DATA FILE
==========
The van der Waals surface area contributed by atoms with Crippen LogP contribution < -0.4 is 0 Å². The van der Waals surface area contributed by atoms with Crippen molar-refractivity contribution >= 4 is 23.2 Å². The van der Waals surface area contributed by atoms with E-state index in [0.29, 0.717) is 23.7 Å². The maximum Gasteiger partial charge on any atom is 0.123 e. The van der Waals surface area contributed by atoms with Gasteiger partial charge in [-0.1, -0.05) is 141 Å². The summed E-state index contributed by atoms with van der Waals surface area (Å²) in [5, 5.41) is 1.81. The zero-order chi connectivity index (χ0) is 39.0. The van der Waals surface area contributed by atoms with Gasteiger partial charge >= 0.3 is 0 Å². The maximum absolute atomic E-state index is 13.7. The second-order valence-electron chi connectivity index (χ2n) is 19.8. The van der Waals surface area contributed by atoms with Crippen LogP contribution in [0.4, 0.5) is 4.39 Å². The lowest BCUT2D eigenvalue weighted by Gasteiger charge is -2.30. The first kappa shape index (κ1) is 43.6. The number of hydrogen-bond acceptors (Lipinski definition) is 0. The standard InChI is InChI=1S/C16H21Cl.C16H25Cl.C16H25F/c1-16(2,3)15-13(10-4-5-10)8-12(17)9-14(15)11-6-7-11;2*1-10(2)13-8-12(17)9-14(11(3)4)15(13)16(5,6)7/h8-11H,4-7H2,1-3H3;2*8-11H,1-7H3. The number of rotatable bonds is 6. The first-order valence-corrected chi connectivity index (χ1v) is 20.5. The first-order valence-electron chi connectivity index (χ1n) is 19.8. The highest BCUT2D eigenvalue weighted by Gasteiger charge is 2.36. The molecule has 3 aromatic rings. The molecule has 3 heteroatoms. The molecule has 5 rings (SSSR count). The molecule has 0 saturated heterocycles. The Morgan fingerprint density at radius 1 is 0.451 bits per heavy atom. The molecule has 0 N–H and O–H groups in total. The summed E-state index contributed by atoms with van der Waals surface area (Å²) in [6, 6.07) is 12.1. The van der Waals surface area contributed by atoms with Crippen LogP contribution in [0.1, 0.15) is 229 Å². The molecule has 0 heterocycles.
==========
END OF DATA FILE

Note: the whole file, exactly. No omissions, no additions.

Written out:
The van der Waals surface area contributed by atoms with Crippen LogP contribution < -0.4 is 0 Å². The van der Waals surface area contributed by atoms with Crippen molar-refractivity contribution >= 4 is 23.2 Å². The van der Waals surface area contributed by atoms with E-state index in [0.29, 0.717) is 23.7 Å². The maximum Gasteiger partial charge on any atom is 0.123 e. The van der Waals surface area contributed by atoms with Gasteiger partial charge in [-0.1, -0.05) is 141 Å². The summed E-state index contributed by atoms with van der Waals surface area (Å²) in [5, 5.41) is 1.81. The zero-order chi connectivity index (χ0) is 39.0. The van der Waals surface area contributed by atoms with Gasteiger partial charge >= 0.3 is 0 Å². The maximum absolute atomic E-state index is 13.7. The second-order valence-electron chi connectivity index (χ2n) is 19.8. The van der Waals surface area contributed by atoms with Crippen LogP contribution in [0.4, 0.5) is 4.39 Å². The lowest BCUT2D eigenvalue weighted by Gasteiger charge is -2.30. The first kappa shape index (κ1) is 43.6. The number of hydrogen-bond acceptors (Lipinski definition) is 0. The standard InChI is InChI=1S/C16H21Cl.C16H25Cl.C16H25F/c1-16(2,3)15-13(10-4-5-10)8-12(17)9-14(15)11-6-7-11;2*1-10(2)13-8-12(17)9-14(11(3)4)15(13)16(5,6)7/h8-11H,4-7H2,1-3H3;2*8-11H,1-7H3. The number of rotatable bonds is 6. The first-order valence-corrected chi connectivity index (χ1v) is 20.5. The first-order valence-electron chi connectivity index (χ1n) is 19.8. The highest BCUT2D eigenvalue weighted by Gasteiger charge is 2.36. The molecule has 3 aromatic rings. The molecule has 3 heteroatoms. The molecule has 5 rings (SSSR count). The molecule has 0 saturated heterocycles. The Morgan fingerprint density at radius 1 is 0.451 bits per heavy atom. The molecule has 0 N–H and O–H groups in total. The summed E-state index contributed by atoms with van der Waals surface area (Å²) in [6, 6.07) is 12.1. The van der Waals surface area contributed by atoms with Crippen LogP contribution in [0.1, 0.15) is 229 Å². The molecule has 0 heterocycles.